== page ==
When you’re an airline, you never can have too many platforms driving travelers to book. This is the thinking behind the latest offering from Icelandair: a “Messenger Bot” that allows travelers to search and book flights or stopovers (for up to seven nights) on Icelandair through Facebook Messenger.

The service, which debuted last week, requires no additional downloads, plugins, or extensions. It does, however, require you to click through to a secure page on the airline’s website to finalize bookings.

As the name of the service indicates, the entire transaction is managed by an autonomous program specifically designed and programmed to interact with customers (that’s the “bot” part). Travelers can choose to chat with a living person at any point along the way, although according to Icelandair’s own website, it can take up to an hour or more for customer service representatives to respond.

To begin the booking process, travelers start a conversation with @icelandair in Facebook Messenger or visit m.me/icelandair in any web browser. From there, customers simply type “book a flight” or “book a stopover.”

The bot manages the interaction from that point forward, asking a series of questions about where and when the customer wants to travel. 

It’s important that travelers respond to these questions in precisely the format the bot requests; a recent article on Skift noted that the system will not accept responses that are not in the correct format and that certain formats aren’t “always intuitive.”

With most queries, the bot informs users what format it requires—travelers just need to pay attention.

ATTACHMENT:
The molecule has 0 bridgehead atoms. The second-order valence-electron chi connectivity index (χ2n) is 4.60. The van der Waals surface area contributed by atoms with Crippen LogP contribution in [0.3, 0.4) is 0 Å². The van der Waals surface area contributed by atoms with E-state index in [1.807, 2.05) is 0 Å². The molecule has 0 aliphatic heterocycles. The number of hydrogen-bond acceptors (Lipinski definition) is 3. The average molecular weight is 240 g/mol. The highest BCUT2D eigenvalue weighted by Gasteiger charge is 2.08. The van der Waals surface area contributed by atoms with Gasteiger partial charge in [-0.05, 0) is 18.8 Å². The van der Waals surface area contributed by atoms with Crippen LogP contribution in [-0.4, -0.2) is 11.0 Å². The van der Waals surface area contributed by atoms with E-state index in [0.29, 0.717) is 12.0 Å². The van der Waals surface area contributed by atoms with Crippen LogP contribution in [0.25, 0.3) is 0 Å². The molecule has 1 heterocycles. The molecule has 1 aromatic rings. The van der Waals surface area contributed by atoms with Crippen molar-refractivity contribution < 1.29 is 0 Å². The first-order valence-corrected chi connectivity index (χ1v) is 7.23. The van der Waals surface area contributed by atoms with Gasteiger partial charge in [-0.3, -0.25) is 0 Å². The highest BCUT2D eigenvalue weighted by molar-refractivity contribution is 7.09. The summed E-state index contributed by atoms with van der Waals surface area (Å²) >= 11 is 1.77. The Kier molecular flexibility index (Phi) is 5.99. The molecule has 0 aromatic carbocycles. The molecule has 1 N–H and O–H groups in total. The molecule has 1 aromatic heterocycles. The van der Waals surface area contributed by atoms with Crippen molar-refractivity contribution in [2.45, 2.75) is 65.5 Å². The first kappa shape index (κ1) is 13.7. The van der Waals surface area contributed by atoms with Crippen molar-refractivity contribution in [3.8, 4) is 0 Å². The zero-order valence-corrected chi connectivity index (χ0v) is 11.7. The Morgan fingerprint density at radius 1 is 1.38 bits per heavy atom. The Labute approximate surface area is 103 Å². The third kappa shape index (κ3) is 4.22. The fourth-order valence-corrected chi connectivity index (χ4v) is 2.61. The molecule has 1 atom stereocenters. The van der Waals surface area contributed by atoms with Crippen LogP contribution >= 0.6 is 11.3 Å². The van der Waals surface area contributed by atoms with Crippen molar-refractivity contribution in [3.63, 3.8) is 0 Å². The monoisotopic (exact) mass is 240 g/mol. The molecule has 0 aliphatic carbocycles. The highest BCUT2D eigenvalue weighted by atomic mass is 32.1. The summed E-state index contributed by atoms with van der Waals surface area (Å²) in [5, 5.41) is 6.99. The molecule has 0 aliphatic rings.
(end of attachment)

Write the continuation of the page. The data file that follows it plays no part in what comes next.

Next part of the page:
Currently the bot only responds to queries in English and is equipped solely to book flights or stopovers. If a traveler needs to make changes to an existing booking, she or he must request an agent. 

Despite these obvious shortcomings, the fact that Massachusetts-based Icelandair is embracing in-Messenger booking is a big deal. Though it’s not the first airline to engage with customers on that platform—that distinction goes to KLM—Icelandair is the first carrier to allow customers to book there. Other brands that are blazing trails with customer service applications in the Messenger platform include Hyatt Hotels, Kayak, Expedia, and Cheapflights. 

“We know what platforms our customers use and want to embrace new ways to communicate and offer valuable interactions with them in that space,” said Guðmundur Óskarsson, Icelandair’s director of marketing and business development. “We want to constantly improve the travel ecosystem for consumers, starting from the very beginning of their booking experience.”

Icelandair’s Messenger Bot was developed by Travelaer, a company that specializes in e-commerce booking software. The project’s second phase, additional functionality for enhancing the user experience, is in development now and should be rolled out by the end of the year.

Matt Villano is a freelance writer and editor based in Healdsburg, California. In nearly 20 years as a full-time freelancer, he has covered travel for publications including TIME, the Wall Street Journal, the New York Times, Sunset, Backpacker, Entrepreneur, and more. He contributes to the Expedia Viewfinder blog and writes a monthly food column for Islands magazine. Villano also serves on the board of the Family Travel Association and blogs about family travel at Wandering Pod. Learn more about him at Whalehead.com